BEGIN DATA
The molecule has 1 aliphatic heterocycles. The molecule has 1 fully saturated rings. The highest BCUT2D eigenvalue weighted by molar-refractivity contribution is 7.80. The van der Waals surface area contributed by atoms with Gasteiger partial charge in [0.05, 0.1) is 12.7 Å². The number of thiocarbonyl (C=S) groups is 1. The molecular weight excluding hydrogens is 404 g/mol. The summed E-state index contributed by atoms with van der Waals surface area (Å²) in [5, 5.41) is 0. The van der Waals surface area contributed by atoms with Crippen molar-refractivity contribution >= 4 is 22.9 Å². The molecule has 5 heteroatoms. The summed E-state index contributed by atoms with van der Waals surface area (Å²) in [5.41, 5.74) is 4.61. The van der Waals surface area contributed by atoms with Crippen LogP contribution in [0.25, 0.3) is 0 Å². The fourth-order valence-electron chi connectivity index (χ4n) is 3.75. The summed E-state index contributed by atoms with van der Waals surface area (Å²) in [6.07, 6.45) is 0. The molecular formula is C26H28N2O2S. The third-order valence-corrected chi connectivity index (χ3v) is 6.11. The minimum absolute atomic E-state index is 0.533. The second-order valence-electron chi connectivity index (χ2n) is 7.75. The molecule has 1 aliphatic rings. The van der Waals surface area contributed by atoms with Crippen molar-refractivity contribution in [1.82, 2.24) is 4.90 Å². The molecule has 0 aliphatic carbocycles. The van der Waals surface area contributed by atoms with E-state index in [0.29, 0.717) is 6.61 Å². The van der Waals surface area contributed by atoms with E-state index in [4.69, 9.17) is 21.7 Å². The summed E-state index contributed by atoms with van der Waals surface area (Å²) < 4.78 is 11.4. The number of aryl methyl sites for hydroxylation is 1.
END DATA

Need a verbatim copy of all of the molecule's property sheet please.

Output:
The molecule has 1 aliphatic heterocycles. The molecule has 1 fully saturated rings. The highest BCUT2D eigenvalue weighted by molar-refractivity contribution is 7.80. The van der Waals surface area contributed by atoms with Gasteiger partial charge in [0.05, 0.1) is 12.7 Å². The number of thiocarbonyl (C=S) groups is 1. The molecular weight excluding hydrogens is 404 g/mol. The summed E-state index contributed by atoms with van der Waals surface area (Å²) in [5, 5.41) is 0. The van der Waals surface area contributed by atoms with Crippen molar-refractivity contribution >= 4 is 22.9 Å². The molecule has 5 heteroatoms. The summed E-state index contributed by atoms with van der Waals surface area (Å²) in [5.41, 5.74) is 4.61. The van der Waals surface area contributed by atoms with Crippen LogP contribution in [0.25, 0.3) is 0 Å². The fourth-order valence-electron chi connectivity index (χ4n) is 3.75. The summed E-state index contributed by atoms with van der Waals surface area (Å²) in [6.07, 6.45) is 0. The molecular formula is C26H28N2O2S. The third-order valence-corrected chi connectivity index (χ3v) is 6.11. The minimum absolute atomic E-state index is 0.533. The second-order valence-electron chi connectivity index (χ2n) is 7.75. The molecule has 1 aliphatic rings. The van der Waals surface area contributed by atoms with Crippen molar-refractivity contribution in [1.82, 2.24) is 4.90 Å². The molecule has 0 aliphatic carbocycles. The van der Waals surface area contributed by atoms with E-state index in [0.29, 0.717) is 6.61 Å². The van der Waals surface area contributed by atoms with E-state index in [4.69, 9.17) is 21.7 Å². The summed E-state index contributed by atoms with van der Waals surface area (Å²) < 4.78 is 11.4. The number of aryl methyl sites for hydroxylation is 1.